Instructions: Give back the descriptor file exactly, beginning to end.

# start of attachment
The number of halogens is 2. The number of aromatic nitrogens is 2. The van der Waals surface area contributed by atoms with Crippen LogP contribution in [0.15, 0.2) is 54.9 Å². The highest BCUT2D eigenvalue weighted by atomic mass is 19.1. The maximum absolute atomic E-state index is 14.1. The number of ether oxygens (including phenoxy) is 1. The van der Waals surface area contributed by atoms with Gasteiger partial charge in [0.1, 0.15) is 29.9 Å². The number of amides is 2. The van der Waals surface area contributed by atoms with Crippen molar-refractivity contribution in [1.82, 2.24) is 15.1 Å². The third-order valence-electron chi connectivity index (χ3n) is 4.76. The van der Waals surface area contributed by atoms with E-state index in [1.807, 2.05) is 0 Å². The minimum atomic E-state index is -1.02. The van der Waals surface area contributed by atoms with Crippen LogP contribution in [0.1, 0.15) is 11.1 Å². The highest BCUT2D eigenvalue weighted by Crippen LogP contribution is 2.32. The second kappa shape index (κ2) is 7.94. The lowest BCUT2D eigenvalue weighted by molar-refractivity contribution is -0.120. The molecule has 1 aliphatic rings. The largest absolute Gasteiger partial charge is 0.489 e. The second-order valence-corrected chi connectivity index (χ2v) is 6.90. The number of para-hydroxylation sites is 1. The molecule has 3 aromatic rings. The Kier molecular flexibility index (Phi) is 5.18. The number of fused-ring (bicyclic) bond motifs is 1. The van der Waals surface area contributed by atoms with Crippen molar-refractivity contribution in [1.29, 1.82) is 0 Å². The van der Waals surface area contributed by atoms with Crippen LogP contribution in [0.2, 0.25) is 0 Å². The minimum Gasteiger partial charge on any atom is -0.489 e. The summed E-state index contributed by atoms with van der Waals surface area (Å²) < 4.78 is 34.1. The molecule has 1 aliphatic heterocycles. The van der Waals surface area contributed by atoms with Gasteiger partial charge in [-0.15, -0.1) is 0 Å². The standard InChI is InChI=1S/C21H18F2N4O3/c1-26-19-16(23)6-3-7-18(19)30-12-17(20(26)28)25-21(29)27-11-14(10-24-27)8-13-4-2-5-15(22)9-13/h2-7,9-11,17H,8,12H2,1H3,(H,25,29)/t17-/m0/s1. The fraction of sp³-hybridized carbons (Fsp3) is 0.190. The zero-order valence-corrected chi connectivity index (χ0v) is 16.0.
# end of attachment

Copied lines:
The number of halogens is 2. The number of aromatic nitrogens is 2. The van der Waals surface area contributed by atoms with Crippen LogP contribution in [0.15, 0.2) is 54.9 Å². The highest BCUT2D eigenvalue weighted by atomic mass is 19.1. The maximum absolute atomic E-state index is 14.1. The number of ether oxygens (including phenoxy) is 1. The van der Waals surface area contributed by atoms with Gasteiger partial charge in [0.1, 0.15) is 29.9 Å². The number of amides is 2. The van der Waals surface area contributed by atoms with Crippen molar-refractivity contribution in [1.82, 2.24) is 15.1 Å². The third-order valence-electron chi connectivity index (χ3n) is 4.76. The van der Waals surface area contributed by atoms with E-state index in [1.807, 2.05) is 0 Å². The minimum atomic E-state index is -1.02. The van der Waals surface area contributed by atoms with Crippen LogP contribution in [0.1, 0.15) is 11.1 Å². The highest BCUT2D eigenvalue weighted by Crippen LogP contribution is 2.32. The second kappa shape index (κ2) is 7.94. The lowest BCUT2D eigenvalue weighted by molar-refractivity contribution is -0.120. The molecule has 1 aliphatic rings. The largest absolute Gasteiger partial charge is 0.489 e. The second-order valence-corrected chi connectivity index (χ2v) is 6.90. The number of para-hydroxylation sites is 1. The molecule has 3 aromatic rings. The Kier molecular flexibility index (Phi) is 5.18. The number of fused-ring (bicyclic) bond motifs is 1. The van der Waals surface area contributed by atoms with Crippen molar-refractivity contribution in [1.29, 1.82) is 0 Å². The van der Waals surface area contributed by atoms with Crippen LogP contribution in [0.2, 0.25) is 0 Å². The minimum Gasteiger partial charge on any atom is -0.489 e. The summed E-state index contributed by atoms with van der Waals surface area (Å²) < 4.78 is 34.1. The molecule has 1 aliphatic heterocycles. The van der Waals surface area contributed by atoms with Gasteiger partial charge in [-0.15, -0.1) is 0 Å². The standard InChI is InChI=1S/C21H18F2N4O3/c1-26-19-16(23)6-3-7-18(19)30-12-17(20(26)28)25-21(29)27-11-14(10-24-27)8-13-4-2-5-15(22)9-13/h2-7,9-11,17H,8,12H2,1H3,(H,25,29)/t17-/m0/s1. The fraction of sp³-hybridized carbons (Fsp3) is 0.190. The zero-order valence-corrected chi connectivity index (χ0v) is 16.0.